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Plan to Zero (#16) Another link in the value chain

Doug Houseman's picture
Visionary and innovator in the utility industry and grid modernization, Burns & McDonnell

I have a broad background in utilities and energy. I worked for Capgemini in the Energy Practice for more than 15 years. During that time I rose to the position of CTO of the 12,000 person...

  • Member since 2017
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  • Mar 9, 2023


Classic value chains diagrams have revenue producing portions of the business in boxes on the bottom of the graphic and non-revenue producing portions across the tops of those boxes (overhead). In the classic electric utility value chain is was Generation, Transmission, Distribution and Customer boxes.

When deregulation came along, some utilities only received one of these boxes, and some added Energy Trading boxes, others Retail boxes, and still others dropped a box or two.

As the transition has moved along, there is need to add a different value chain box, which has mostly been treated as overhead for the last 100 years, Storage.

In the regulated utility space, storage should be treated as its own business and the assets should earn a rate of return, similar to what a distribution substation should earn, and its rate of return needs to be evaluated on not just the capital cost of the asset, but how long before it needs to be repowered. This means in many locations a new asset class(es) that support the installation of storage and provide incentives to install, not just daily 1-6 hour storage, but those longer duration assets (40-400 hours) that most people don’t see a value for, until it is too late (e.g., Texas Feb, 2021).

In the unregulated utility space, where markets exist, the market needs to honestly evaluate the value of firming non-firm resources. In Texas in Feb 2021, if there had been a 4 giga-watts of storage by 40 hours, there would have been no reason to allow market prices to rise to $9,000 per megawatt-hour, and more importantly no reason for rolling black outs. What value would the Texas market have to put on firm resources to cause that much storage to be built? To be maintained? What new market products would ERCOT have to invent to not only get storage build but to get storage to bid into the market both to charge and to dis-charge?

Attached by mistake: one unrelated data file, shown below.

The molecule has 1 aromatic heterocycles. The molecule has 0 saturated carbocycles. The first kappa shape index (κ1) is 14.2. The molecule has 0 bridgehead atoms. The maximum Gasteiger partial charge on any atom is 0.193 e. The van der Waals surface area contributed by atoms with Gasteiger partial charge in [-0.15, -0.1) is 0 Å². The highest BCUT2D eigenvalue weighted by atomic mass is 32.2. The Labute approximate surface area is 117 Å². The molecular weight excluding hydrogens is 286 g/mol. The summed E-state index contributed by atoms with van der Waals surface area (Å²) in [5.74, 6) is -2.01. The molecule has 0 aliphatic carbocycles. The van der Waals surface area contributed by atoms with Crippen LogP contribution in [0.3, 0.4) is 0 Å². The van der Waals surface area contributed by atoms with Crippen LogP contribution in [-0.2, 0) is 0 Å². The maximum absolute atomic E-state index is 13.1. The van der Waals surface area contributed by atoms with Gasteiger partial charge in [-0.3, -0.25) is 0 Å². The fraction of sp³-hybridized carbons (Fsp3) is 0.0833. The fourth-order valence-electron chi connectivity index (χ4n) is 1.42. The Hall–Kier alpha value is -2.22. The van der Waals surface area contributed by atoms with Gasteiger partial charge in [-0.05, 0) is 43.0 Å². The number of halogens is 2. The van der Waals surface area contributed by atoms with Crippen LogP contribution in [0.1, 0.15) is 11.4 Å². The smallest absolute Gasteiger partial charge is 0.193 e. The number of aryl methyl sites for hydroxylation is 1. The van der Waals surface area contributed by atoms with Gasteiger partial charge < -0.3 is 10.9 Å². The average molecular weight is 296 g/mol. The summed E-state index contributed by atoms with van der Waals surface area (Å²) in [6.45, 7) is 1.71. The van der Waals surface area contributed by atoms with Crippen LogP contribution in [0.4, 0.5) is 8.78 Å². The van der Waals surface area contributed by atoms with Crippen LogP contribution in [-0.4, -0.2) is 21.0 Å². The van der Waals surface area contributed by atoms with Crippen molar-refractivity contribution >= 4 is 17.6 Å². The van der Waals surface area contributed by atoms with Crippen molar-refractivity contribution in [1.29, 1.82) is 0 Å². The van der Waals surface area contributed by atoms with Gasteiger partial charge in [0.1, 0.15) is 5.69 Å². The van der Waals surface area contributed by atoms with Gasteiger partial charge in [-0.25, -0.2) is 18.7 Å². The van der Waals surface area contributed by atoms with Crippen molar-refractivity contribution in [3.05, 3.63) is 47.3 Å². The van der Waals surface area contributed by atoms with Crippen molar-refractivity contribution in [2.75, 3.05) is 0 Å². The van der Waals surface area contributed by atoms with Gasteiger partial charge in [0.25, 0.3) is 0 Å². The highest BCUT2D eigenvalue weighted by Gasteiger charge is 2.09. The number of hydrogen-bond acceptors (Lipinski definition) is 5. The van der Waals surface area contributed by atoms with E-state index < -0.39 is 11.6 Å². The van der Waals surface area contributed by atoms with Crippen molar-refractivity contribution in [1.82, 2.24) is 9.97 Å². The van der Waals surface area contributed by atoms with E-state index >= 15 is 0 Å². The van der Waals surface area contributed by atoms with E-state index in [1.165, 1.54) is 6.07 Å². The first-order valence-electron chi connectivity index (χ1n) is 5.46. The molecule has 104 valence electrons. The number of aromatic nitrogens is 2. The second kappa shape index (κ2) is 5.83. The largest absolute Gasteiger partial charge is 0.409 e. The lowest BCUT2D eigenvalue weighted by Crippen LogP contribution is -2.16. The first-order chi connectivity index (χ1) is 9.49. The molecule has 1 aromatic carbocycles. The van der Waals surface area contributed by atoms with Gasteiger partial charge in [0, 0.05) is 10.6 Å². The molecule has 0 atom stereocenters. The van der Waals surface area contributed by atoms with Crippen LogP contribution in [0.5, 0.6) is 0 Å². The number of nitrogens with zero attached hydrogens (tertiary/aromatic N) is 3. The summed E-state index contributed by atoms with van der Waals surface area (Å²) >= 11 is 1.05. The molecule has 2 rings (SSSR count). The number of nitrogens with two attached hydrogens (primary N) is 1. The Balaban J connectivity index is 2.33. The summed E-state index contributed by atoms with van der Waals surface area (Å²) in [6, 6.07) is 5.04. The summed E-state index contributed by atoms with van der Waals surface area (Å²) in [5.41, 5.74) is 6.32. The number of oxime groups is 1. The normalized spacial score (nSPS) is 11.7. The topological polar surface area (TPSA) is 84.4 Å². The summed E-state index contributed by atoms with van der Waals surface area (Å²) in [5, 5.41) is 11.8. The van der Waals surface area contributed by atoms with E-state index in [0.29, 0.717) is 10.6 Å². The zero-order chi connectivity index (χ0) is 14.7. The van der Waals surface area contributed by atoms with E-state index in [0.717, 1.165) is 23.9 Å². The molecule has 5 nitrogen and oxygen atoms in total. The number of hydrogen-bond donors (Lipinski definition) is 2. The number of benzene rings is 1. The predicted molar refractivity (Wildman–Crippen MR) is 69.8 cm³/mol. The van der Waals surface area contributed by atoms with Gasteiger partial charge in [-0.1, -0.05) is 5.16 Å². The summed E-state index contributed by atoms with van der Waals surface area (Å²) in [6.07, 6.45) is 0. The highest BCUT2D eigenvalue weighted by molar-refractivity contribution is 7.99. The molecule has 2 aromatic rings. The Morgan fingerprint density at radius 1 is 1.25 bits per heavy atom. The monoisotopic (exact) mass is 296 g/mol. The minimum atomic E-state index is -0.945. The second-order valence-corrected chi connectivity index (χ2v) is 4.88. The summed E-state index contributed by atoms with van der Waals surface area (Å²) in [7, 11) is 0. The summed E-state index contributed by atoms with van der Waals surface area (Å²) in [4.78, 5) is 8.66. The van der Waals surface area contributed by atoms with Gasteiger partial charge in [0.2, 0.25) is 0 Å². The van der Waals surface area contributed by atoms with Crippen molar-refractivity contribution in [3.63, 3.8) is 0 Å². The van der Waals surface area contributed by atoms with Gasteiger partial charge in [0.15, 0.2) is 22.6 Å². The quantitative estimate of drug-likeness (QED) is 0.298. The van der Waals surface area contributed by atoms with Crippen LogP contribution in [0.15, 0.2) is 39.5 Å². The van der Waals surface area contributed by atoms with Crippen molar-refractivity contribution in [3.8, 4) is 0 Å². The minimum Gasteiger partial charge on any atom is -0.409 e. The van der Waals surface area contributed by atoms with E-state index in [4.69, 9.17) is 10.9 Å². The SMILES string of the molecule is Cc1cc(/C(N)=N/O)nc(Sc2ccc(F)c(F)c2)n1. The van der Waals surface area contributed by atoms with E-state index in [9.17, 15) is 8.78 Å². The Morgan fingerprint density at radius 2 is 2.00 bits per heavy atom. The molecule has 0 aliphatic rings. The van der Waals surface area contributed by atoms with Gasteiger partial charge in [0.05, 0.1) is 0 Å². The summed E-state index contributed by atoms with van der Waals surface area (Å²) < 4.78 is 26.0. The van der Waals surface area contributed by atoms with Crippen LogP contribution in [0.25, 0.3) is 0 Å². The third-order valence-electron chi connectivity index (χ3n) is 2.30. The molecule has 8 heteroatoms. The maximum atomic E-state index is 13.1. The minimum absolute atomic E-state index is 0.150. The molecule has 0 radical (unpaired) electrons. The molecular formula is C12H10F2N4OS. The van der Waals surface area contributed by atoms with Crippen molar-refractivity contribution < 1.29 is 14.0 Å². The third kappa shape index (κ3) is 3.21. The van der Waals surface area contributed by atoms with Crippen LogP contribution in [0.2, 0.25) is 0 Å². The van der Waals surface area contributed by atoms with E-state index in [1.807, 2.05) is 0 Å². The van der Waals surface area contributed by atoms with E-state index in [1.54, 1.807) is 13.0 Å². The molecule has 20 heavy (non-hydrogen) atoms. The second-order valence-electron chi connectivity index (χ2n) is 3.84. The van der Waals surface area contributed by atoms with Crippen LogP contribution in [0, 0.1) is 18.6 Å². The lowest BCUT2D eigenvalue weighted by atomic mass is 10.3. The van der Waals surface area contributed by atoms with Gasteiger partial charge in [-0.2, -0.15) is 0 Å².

Recently there has been talk of “we don’t need stationary storage, we can do it all with electric vehicles.” If all one is looking to do is provide power for 1 to 4 hours, and every day there is excess electricity during the day, this comes close to true. Where it fails is where there are several days of not enough electricity, and there are not enough unselfish electric vehicles owners. In addition there are the issues, of what is the mechanism for the vehicles to get paid. FERC-2222 helps on the getting paid portion, if the ISO’s figure out the right rules.

Storage economics is still a work in progress that needs more focus. 


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Thank Doug for the Post!
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